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Top 4 Metal Marking Technology You Should Know About

Does your business require metal marking technology to impart barcodes, dates, identification numbers, logos, and other important data onto metal product surfaces?

There are several options out there, but the 4 listed below are all that need to be considered in the majority of industries.

Metal stamping

1. Stamping

Stamping is the most antiquated of all metal marking technologies, but still the most cost effective solution for simple projects. Though several designs exist, a metal stamp works similar to an ink stamp used for marking dates, company names, and other information on company paperwork. A stamp can be fixed with a set mark that never changes, or adjustable such as found in an automatic numbering head, interchangeable block stamp, or premade roll marking stamp.

Stamps can be manual, where a hammer is used to stamp the mark into the metal. They can also be automated such as with a pneumatic stamper or roll marking technology. Quality and longevity is the big concern with stamping, as it isn’t ideal for high-strength steel, doesn’t make the deepest or best quality marks, and stamps need to be replaced more often due to stress and strain placed on them.

2. Electro Etching

Electro Etching is used in the stainless steel industry, due to its cost-effectiveness over maintaining stamping and dot peen setups for stainless, and the high price of laser marking machines. Electro etching doesn’t cause corrosion and is much safer than acid etching. Electro etching can also be used for aluminum, due to its corrosion-friendliness.

Essentially, if your company works with stainless, electro etching is a great option, being fast, easy to maintain, and able to impart the most complex marks. Electro etching has lots of moving parts and requires a constant supply of etching fluids, neutralizers, etc.

Dot peen marking

photo credit: YouTube

3. Dot Peen Marking

Dot peen has a few different names attached to it including dot peen marking, micro percussion marking, and stylus pin marking. An electric or pneumatically-actuated metal stylus is programmed to move on X and Y axis points to create a succession of dots making up a design on a metal surface. Dot peen is useful for all applications where metal needs to be marked permanently with end-user info or company branding images such as logos.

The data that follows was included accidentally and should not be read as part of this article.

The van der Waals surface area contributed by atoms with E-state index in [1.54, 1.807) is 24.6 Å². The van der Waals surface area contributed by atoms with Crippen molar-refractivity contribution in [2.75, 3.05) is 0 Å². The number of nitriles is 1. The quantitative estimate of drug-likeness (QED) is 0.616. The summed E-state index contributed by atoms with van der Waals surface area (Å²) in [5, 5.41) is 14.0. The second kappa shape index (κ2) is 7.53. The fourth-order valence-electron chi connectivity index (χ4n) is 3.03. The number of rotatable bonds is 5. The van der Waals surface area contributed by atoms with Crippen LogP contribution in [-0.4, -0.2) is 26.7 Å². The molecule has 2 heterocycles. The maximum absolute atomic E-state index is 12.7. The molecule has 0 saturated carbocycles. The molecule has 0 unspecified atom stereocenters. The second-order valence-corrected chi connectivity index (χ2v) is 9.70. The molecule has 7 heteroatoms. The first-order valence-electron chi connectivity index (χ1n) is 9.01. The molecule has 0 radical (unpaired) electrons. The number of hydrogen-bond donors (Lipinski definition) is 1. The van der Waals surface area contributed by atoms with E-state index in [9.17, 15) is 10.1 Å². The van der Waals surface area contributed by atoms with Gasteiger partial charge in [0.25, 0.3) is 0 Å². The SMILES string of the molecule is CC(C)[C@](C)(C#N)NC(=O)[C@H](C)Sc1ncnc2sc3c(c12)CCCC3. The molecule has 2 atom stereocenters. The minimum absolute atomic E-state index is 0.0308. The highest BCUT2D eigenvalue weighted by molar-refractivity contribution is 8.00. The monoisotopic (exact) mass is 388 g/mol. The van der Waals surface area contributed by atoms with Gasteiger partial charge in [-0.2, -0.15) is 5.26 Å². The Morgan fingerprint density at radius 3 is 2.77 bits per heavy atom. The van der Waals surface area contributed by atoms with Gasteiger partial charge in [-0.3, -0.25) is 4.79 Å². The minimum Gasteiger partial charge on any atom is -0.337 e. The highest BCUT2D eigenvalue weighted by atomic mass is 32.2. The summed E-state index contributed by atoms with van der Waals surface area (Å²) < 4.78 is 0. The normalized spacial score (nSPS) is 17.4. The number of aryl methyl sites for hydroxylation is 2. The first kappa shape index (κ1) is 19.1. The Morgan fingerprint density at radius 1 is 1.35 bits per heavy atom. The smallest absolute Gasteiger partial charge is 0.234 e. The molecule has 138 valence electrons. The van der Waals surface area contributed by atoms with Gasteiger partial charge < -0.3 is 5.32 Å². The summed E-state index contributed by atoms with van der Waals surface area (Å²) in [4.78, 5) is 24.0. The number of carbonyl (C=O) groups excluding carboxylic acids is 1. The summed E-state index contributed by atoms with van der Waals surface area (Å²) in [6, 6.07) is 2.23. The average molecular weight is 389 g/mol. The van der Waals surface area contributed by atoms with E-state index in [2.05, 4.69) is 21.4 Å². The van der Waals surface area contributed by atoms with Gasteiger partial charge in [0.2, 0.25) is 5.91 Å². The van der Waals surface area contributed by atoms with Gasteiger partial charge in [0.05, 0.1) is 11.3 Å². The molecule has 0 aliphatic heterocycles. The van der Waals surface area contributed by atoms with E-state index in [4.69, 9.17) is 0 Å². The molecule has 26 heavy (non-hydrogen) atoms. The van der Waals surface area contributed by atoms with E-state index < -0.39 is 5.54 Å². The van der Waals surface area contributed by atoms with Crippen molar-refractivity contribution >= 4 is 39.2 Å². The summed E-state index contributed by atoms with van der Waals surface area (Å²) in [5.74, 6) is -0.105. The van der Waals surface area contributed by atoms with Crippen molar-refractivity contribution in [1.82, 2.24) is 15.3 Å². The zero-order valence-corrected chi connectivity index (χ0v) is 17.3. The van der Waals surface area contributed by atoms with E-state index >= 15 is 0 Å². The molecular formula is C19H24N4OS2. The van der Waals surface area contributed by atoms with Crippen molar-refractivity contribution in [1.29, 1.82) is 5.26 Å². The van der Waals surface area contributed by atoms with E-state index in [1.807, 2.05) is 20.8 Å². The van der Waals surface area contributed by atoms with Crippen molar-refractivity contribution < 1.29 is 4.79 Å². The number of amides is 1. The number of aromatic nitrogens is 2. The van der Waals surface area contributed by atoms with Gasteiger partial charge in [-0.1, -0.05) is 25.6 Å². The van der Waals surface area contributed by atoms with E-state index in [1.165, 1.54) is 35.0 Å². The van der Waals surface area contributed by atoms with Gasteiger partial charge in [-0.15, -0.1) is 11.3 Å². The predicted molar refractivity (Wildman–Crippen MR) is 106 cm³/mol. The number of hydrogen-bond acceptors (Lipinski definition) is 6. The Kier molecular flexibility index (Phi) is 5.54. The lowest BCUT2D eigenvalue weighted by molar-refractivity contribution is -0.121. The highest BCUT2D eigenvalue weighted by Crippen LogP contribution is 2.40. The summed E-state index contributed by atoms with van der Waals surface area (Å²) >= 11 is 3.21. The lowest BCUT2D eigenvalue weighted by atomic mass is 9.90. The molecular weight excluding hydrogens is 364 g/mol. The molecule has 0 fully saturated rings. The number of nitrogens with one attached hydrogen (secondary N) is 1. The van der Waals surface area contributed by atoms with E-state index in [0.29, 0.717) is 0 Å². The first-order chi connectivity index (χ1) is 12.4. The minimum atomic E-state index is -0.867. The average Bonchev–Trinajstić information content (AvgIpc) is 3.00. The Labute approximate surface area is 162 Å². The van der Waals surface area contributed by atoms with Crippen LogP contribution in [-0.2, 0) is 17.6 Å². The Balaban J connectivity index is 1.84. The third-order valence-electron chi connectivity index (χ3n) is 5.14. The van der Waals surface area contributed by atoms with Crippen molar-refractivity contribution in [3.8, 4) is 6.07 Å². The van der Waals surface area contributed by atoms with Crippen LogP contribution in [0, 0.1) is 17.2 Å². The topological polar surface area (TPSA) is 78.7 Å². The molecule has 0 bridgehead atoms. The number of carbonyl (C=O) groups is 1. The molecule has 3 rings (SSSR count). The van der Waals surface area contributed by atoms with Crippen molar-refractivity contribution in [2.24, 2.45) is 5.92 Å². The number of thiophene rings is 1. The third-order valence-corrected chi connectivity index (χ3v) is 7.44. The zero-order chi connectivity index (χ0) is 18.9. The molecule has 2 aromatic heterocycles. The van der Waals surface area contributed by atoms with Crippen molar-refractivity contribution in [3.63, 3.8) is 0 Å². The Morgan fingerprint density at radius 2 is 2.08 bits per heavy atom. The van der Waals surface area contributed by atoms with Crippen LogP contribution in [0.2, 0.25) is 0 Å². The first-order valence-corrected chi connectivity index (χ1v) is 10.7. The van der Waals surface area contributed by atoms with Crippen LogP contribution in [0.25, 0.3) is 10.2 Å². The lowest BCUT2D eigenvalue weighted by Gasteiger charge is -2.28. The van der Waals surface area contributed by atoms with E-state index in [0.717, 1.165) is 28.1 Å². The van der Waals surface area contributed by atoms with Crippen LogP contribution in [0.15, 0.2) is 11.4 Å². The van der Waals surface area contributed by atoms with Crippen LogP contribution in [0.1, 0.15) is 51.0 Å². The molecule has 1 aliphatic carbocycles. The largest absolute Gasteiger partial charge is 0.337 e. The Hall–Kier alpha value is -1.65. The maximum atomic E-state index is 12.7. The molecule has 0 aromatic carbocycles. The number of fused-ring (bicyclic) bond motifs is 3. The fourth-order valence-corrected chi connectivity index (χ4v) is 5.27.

Dot peen is able to do complex 2D data matrix codes. The advantages of dot peen are that it’s relatively inexpensive, quick, accurate, reliable, and able to penetrate films and coatings on all metal surfaces. While dot peen marking quality can compete with laser, it does require relatively flat surfaces to mark, and the stylus tips need to be changed frequently when marking multiple items.

4. Laser Marking

Laser marking is popular throughout many industries as a go-to marking technology. This technology is faster than other methods, but rather expensive and impractical for smaller companies. It’s expensive to purchase initially, yet costs much less to maintain once it’s up and running.

Here are the most common types of laser marking systems:

  • CO2 Laser: CO2 lasers operate on a wavelength of 10.2 microns. They’re typically considered an upgrade from inkjet and dot peen applications. CO2 lasers are best for simple barcodes and date codes.
  • Fiber Laser: Fiber lasers add a layer of 2D depth to markings. They’re best suited for metal, plastic, and stone. Use a fiber laser for when you want more intricate designs marked on your products such as logos, 2D data matrix, and high quality bar and date codes.
  • Diode Pumped Laser: This is the Rolls Royce of all laser marking technologies. Diode is three times more powerful than fiber. This technology is obviously best suited for metals that are hard to mark cleanly with detailed contrast, such as anodized aluminum. Diode offers the cleanest mark with minimal surface disruption.

Upfront price is the biggest drawback to laser marking. Though laser can also weaken critical structural parts, by creating sharp edges and weak spots in products that require strength and durability such as frames and body panels in the automotive industry. Not to mention, many manufacturers across multiple industries may not need the increased speed they offer.

Which to choose?

If your company only requires a few rather simple text or number-based stamps every day, stamping — either manual or automated — are likely the best option. For more complex needs, you and your managers will have to determine which of the other 3 methods listed works best for your application, including desired turnaround time on projects, and budgetary limitations.

About author

Ivan Widjaya
Ivan Widjaya 3274 posts

Ivan Widjaya is the Owner/Editor of Noobpreneur.com, as well as several other blogs. He is a business blogger, web publisher and content marketer for SMEs.

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